The U.S. government’s emphasis on abstinence in a program to fight AIDS in Africa and the Caribbean is hampering prevention efforts in the countries it aims to help, congressional investigators said on Tuesday.
President George W. Bush’s $15 billion AIDS relief plan requires that two-thirds of funds for preventing sexual HIV transmission be used to promote “ABC” programs - abstain, be faithful or use a condom.
An audit by the nonpartisan Government Accountability Office, Congress’s audit and investigative arm, found the spending requirement limited the ability of U.S. workers to address prevention priorities of the countries they serve.
“Seventeen of 20 country teams reported that fulfilling that spending requirement ... presents challenges to their ability to respond to local prevention needs,” the GAO audit said.
Three countries interviewed by GAO investigators reported that they had to cut back programs to prevent mother-to-child HIV transmission. One country reported it had to cut investment in medical and blood safety activities. Another said the ABC spending requirement had complicated efforts to address a condom shortage.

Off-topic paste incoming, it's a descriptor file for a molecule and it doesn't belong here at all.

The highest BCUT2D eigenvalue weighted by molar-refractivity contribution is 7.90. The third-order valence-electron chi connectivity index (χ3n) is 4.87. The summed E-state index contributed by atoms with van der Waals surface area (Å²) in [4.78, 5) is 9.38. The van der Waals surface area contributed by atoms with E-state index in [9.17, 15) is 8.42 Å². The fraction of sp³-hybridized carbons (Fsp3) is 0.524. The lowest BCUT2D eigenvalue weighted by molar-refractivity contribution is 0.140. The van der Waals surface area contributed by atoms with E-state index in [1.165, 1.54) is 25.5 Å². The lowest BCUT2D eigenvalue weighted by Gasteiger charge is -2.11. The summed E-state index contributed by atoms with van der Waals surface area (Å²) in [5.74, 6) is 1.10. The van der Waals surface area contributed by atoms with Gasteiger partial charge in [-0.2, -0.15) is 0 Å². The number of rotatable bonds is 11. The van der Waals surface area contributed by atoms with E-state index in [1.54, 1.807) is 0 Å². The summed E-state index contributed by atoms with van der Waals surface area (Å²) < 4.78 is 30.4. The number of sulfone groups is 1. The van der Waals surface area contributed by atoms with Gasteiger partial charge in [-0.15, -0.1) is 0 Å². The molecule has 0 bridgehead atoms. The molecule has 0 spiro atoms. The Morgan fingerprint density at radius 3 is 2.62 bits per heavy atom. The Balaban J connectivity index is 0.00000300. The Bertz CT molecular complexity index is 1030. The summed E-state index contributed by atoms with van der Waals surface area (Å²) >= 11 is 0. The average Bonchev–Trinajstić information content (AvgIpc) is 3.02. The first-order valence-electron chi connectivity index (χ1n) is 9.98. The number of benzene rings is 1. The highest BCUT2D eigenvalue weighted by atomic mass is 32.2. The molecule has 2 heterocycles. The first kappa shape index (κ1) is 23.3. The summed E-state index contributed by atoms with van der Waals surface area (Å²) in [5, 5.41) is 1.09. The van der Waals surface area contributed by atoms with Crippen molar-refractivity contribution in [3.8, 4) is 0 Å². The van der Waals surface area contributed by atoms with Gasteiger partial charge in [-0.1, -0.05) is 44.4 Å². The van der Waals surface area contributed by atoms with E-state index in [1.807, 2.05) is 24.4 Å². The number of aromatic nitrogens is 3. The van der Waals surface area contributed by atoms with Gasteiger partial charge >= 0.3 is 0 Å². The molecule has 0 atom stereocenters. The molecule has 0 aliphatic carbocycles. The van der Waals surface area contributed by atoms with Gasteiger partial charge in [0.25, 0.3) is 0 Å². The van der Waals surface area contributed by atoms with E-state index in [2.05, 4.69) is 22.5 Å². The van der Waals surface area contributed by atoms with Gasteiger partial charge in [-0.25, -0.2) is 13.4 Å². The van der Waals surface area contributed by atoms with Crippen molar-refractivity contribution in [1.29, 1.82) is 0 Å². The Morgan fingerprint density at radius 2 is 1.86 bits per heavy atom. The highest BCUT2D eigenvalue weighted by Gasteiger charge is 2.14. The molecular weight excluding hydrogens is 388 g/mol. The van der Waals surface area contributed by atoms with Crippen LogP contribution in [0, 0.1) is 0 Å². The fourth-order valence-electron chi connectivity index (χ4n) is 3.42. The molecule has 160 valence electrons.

“To reserve funding to procure condoms, the team was required to cut funding for other programs in the ‘other prevention’ program area and to shift funds from the care category,” the report said.
Two-thirds of the teams also reported that ambiguous and confusing guidance made it difficult to interpret and implement the ABC program, the GAO said.
A spokesman for the State Department’s Global Aids Coordinator, which administers the program, was not immediately available for comment.
In its report to Congress, the GAO said OGAC officials acknowledged that certain components of the guidance can be confusing and said they were working to clarify them.
Critics have complained that the U.S. program leans too heavily on the promotion of abstinence and fails to place enough emphasis on condoms.
Dr. Paul Zeitz, director of the Washington-based Global AIDS Alliance, said the large earmark requirement for abstinence-only forces people on the ground to underfund critical programs.
“The Bush policy on AIDS prevention is unworkable the way it’s currently being implemented. The policy is essentially doing more harm than good,” Zeitz said in a telephone interview.
The United Nations estimates the global HIV/AIDS pandemic infects more than 30 million people in Africa. The disease has killed at least 20 million worldwide.
Revision date: June 22, 2011
Last revised: by Janet A. Staessen, MD, PhD